My young daughter asked me yesterday “What would you think if I put purple highlights at the end of my hair?” I looked at her for a few seconds and said “You have purple highlights at the end of your hair.” She looked at me in that ‘Oh grief’ way that budding teenagers do, a little while before that you’ve ruined their lives rather than nurtured them toward adulthood. “I mean, would you like it?” I gave her that ‘Oh, I wish I could raise just one eyebrow’ look. “Would you like it?” She gave up. I went on to tell her, again, that what’s more important to me is that she feel comfortable about how she looks to herself; trying to please other people with looks is a road to somewhere that you can never reach.
I’m not sure if she got the point.
I don’t watch award shows like the Grammy’s, much as I don’t watch pageants. But, because our lives are so interconnected, I got to see many things that so-called celebrities wore to the latest and greatest music award shows.
Whether it was Joy Villa looking like a bag of onions, or Madonna trying to look like a matador (or whatever the female equivalent term is), or the pair of ladies with dazzling white hair, or Rihanna looking like a rose upside down (or was it a pinata?), I could understand that my daughter thinks that image in the eyes of others matters.
Well, I’m of the school that says if you are at peace with yourself as you are, go forth.
But, there’s a little trap when one doesn’t endorse enthusiastically what someone wears or how they look or do their hair: you surely don’t care. Well, I do, but, look, it’s your body and your choices, not mine. If I wish to copy or complement or event compliment, in some sense, then that’s my choice. I don’t play that game well where you stand accused because you refuse to say something gushy about what someone wears. I’ve also been in the boat that was sunk by “Why are you commenting about how I look?” I only need that broadside once.
Some, maybe many, Jamaicans can’t leave it alone though. I’m sure that if I raised the topic at random with 10 people today, I’d hear about what the person was like who wore ‘those clothes’. We know that she’s [fill the gap], or that that one is [fill another gap]. We want to read much into any and everything. Maybe, they are right, but do they need to, or should they care?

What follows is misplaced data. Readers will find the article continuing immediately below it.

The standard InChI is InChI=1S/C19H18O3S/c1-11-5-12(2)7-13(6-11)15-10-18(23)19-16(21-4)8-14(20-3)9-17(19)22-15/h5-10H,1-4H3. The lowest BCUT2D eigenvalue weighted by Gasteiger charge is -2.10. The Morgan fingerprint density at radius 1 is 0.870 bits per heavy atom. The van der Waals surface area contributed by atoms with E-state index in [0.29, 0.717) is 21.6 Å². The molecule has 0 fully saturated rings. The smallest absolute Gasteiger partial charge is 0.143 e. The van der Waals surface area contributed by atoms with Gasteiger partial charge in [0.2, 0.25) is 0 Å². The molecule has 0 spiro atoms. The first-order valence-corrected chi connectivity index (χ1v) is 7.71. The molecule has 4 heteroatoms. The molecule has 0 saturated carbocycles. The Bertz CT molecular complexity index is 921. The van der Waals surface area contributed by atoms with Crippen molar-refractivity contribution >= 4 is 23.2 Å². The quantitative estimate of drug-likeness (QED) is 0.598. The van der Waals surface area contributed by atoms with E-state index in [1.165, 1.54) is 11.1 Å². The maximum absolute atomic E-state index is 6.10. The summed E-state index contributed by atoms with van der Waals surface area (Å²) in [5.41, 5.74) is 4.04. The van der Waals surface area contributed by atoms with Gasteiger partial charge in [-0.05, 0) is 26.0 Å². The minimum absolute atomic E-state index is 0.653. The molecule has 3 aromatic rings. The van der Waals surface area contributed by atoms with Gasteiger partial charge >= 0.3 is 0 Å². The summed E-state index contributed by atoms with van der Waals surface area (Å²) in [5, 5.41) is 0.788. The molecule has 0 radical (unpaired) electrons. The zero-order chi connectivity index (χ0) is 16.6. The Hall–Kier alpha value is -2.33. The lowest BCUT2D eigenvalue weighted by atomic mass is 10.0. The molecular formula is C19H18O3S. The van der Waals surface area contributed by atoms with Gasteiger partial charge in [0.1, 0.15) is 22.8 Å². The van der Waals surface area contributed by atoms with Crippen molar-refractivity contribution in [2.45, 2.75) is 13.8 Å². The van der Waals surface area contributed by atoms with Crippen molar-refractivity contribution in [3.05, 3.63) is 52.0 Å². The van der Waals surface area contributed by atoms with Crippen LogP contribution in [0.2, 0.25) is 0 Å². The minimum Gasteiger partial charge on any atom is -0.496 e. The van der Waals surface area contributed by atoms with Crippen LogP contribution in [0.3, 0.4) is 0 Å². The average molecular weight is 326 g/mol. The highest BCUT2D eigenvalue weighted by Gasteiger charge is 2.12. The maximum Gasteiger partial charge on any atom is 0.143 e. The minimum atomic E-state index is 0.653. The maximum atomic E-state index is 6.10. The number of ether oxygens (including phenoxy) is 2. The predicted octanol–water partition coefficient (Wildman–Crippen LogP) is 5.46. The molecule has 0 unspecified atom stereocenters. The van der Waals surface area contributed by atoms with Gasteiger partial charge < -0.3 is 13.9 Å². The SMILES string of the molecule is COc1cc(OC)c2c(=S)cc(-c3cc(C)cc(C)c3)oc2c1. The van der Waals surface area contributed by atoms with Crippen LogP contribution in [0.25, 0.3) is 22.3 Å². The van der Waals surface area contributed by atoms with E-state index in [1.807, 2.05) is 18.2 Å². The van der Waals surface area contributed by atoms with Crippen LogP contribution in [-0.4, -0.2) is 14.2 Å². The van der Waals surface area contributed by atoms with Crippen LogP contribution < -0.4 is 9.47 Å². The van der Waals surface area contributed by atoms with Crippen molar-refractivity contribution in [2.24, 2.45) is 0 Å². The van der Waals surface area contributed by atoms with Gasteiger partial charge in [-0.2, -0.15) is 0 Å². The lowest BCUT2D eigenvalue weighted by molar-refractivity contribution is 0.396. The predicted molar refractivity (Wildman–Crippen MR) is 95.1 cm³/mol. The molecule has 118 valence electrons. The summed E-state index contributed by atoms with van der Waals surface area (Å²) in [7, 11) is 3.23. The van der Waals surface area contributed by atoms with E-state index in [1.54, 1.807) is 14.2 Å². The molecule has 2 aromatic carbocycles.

I’m trying to draft a book, and yesterday, after trying to figure out if I needed another programme to keep chapters in better order, I started writing a section about ‘being black in a world that is mainly white’. I have the images in my head of how I think I looked when I left Jamaica (not really conscious about my colour) to how I think I looked when I went to England as a small boy (still not really conscious of my colour) to how I think I looked when I got a job in an institution that had one black professional–me–on staff. I have to admit that I never really saw myself sticking out. I blame that on being told that what you can do is what is important, not how you look. I don’t know where my parents got this notion, but thank them for it. I think I can blame that basis for what is a good dose of contempt for those who love to label people (often wrongly) quickly.
Anyway, all of this fell on the day when I learned about a project that is opening soon in London, about the black experience in Britain during the 1950s and 1990sp. It’s part of the ‘Staying Power’ project. This latest aspect is about photographs that capture reactions to the black inflow to Britain.
This photograph is of a pretty common sight in London in the 1970s, by when a new generation of black children was well into its teen years. The fact that these schoolgirls could stand and look like friends should never be confused with the fact that they might not have been very close outside school or that parents and relatives might not have had much time for each other, across the colour line. It also doesn’t touch on the fact that then, and now, people will cast you because of how you look. Dress how you want, it wont take away the taint that is cast on you by those who don’t like ‘coloured’ people.
I don’t think my daughter’s interest in purple highlights is because she feels out of place because of her colour, but she’s struggling to establish an identity. I also have a place holder for a chapter on that, but I think it’s going to be complicated to write.
Anyway, I look forward to seeing if and how she does the little tint job. I hope she gets rave reviews. One of her cousins, who’s now in the US training as a swimmer sent home a picture of himself with bleached hair.